"Soviet" aggression against "democracies" ?

The recent Caucasian conflict has awakened the anti-Communist Right around the world. I have actually heard the battle described in terms of "Soviet" and "communist" aggression against "democratic" and "Christian" neighbors. And, even if those words are not used, it is clear that they are beneath the surface: Georgia, the birthplace of Joseph Stalin, is seen as a "democracy", and a "Christian" nation, while Russia is not. Russia is considered "Communist" and "Soviet", while Georgia is not.

In fact, though, Russia and Georgia are both former parts of the USSR, and are both capitalist democracies today. And, in both formerly officially atheist countries, Christianity is now the main, state-favored religion. The old vocabulary and the old framing simply do not work.

It is true that one can quibble about variations of democratic procedure, yet, there is no doubt that both countries are proudly democratic and thoroughly capitalistic.

So, what vocabulary should we use to talk about Russia? One advantage of the old Soviet/Communist/Atheist versus Democratic/Capitalist/Christian dichotomies is that it is very efficient. With that vocabulary, there was never any need for a deeper analysis of goals, motives, or plans: the commies wore the black hats, the democracies wore the white ones. Is there any possible replacement vocabulary that could hope to do this job?

Another word I've seen is eastern versus western, but of course Georgia is just as eastern as Russia, so that doesn't work.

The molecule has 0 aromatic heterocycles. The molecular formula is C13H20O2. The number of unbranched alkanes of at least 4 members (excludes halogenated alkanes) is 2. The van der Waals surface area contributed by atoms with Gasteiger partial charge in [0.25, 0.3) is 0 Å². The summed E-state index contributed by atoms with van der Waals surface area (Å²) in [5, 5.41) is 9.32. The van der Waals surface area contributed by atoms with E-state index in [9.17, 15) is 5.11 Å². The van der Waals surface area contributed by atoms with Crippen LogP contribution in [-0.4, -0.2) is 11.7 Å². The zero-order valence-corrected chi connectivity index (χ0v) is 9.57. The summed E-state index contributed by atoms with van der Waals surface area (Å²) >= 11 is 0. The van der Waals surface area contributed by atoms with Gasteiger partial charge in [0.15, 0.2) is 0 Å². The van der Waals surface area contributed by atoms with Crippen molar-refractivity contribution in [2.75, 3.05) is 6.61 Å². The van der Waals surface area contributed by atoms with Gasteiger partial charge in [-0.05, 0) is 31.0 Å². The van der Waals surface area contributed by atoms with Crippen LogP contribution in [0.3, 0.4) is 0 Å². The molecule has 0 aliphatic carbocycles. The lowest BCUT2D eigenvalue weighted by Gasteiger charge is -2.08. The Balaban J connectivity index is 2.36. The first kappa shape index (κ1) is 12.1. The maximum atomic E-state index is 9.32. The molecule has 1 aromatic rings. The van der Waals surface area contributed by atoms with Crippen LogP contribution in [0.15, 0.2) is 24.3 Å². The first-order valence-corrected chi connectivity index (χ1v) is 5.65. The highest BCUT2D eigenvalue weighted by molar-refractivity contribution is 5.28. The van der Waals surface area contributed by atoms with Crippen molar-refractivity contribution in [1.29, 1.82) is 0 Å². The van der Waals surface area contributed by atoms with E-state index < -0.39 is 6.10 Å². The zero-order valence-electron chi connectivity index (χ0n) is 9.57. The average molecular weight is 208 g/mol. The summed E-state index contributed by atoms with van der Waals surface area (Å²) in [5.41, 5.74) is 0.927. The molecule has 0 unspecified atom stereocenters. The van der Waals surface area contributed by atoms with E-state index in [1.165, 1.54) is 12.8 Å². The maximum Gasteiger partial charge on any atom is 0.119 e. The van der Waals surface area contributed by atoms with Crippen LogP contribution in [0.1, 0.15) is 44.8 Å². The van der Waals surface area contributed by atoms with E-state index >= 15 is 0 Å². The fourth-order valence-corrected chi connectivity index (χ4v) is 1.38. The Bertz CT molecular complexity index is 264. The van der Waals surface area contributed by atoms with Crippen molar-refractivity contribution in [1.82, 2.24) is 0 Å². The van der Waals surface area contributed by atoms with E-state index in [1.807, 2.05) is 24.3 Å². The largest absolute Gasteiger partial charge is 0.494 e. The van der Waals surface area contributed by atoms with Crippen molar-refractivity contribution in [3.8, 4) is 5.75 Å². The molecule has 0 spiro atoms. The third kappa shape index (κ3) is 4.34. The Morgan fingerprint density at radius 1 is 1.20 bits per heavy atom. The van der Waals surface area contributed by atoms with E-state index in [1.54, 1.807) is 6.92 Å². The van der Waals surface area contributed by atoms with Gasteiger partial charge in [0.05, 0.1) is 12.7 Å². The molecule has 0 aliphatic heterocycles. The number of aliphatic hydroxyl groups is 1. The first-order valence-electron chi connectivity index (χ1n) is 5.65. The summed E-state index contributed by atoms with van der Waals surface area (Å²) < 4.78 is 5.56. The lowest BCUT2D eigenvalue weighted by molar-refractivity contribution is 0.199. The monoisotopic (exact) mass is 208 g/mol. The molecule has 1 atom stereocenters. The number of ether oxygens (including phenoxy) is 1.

Basically, I don't think there is a replacement.

This has enormous implications for our political discourse. In order to castigate the Russians, we will have to drill down into whatever the specific action is that they have done. There won't be a convenient shortcut. We will be forced to analyze the issues involved, and consider that maybe there will be two sides to the situation, with good and bad on each.

There are certain other very interesting questions that this raises for the Right.

The biggest is: what about the Cold War? Since Communism was invented way back in the 19th Century, we have been defining international relations in terms of the struggle between it and Capitalism. Somewhere along the way, Communism was tagged with "atheist" and "dictatorship", while Capitalism got "Christian" and "democratic". For many decades, both before and after World War II, those tags were adequate to explain every detail of the economic and military aspects of our foreign policy. However, if the Right is right (which I doubt, but for the sake of argument), and Russia is about to embark on its earlier imperialistic adventures, then perhaps the problem during the Soviet years wasn't with Communism (or with dictators or with atheism). Maybe the problem all along had to do with Russia: its history, its neighbors, its peoples, its geography, and so on. This is a potientially mind-altering thought.

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